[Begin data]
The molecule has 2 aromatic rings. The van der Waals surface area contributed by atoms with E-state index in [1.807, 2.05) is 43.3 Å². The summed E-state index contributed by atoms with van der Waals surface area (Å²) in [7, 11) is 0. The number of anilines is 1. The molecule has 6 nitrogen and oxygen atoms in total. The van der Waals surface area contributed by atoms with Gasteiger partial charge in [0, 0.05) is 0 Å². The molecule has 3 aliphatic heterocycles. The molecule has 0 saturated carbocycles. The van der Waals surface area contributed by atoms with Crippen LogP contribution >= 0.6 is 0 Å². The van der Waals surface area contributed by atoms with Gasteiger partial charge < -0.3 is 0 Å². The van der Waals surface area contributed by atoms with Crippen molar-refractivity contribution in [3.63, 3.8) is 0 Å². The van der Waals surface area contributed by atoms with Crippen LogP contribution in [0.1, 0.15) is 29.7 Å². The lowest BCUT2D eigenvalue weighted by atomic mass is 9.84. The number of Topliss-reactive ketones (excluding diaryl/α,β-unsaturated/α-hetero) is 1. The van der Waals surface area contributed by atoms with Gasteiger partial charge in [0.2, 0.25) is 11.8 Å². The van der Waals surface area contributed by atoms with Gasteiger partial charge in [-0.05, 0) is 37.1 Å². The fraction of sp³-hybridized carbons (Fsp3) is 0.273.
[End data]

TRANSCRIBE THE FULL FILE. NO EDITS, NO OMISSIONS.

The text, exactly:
The molecule has 2 aromatic rings. The van der Waals surface area contributed by atoms with E-state index in [1.807, 2.05) is 43.3 Å². The summed E-state index contributed by atoms with van der Waals surface area (Å²) in [7, 11) is 0. The number of anilines is 1. The molecule has 6 nitrogen and oxygen atoms in total. The van der Waals surface area contributed by atoms with Gasteiger partial charge in [0, 0.05) is 0 Å². The molecule has 3 aliphatic heterocycles. The molecule has 0 saturated carbocycles. The van der Waals surface area contributed by atoms with Crippen LogP contribution >= 0.6 is 0 Å². The van der Waals surface area contributed by atoms with Gasteiger partial charge < -0.3 is 0 Å². The van der Waals surface area contributed by atoms with Crippen molar-refractivity contribution in [3.63, 3.8) is 0 Å². The van der Waals surface area contributed by atoms with Crippen LogP contribution in [0.1, 0.15) is 29.7 Å². The lowest BCUT2D eigenvalue weighted by atomic mass is 9.84. The number of Topliss-reactive ketones (excluding diaryl/α,β-unsaturated/α-hetero) is 1. The van der Waals surface area contributed by atoms with Gasteiger partial charge in [0.2, 0.25) is 11.8 Å². The van der Waals surface area contributed by atoms with Gasteiger partial charge in [-0.05, 0) is 37.1 Å². The fraction of sp³-hybridized carbons (Fsp3) is 0.273.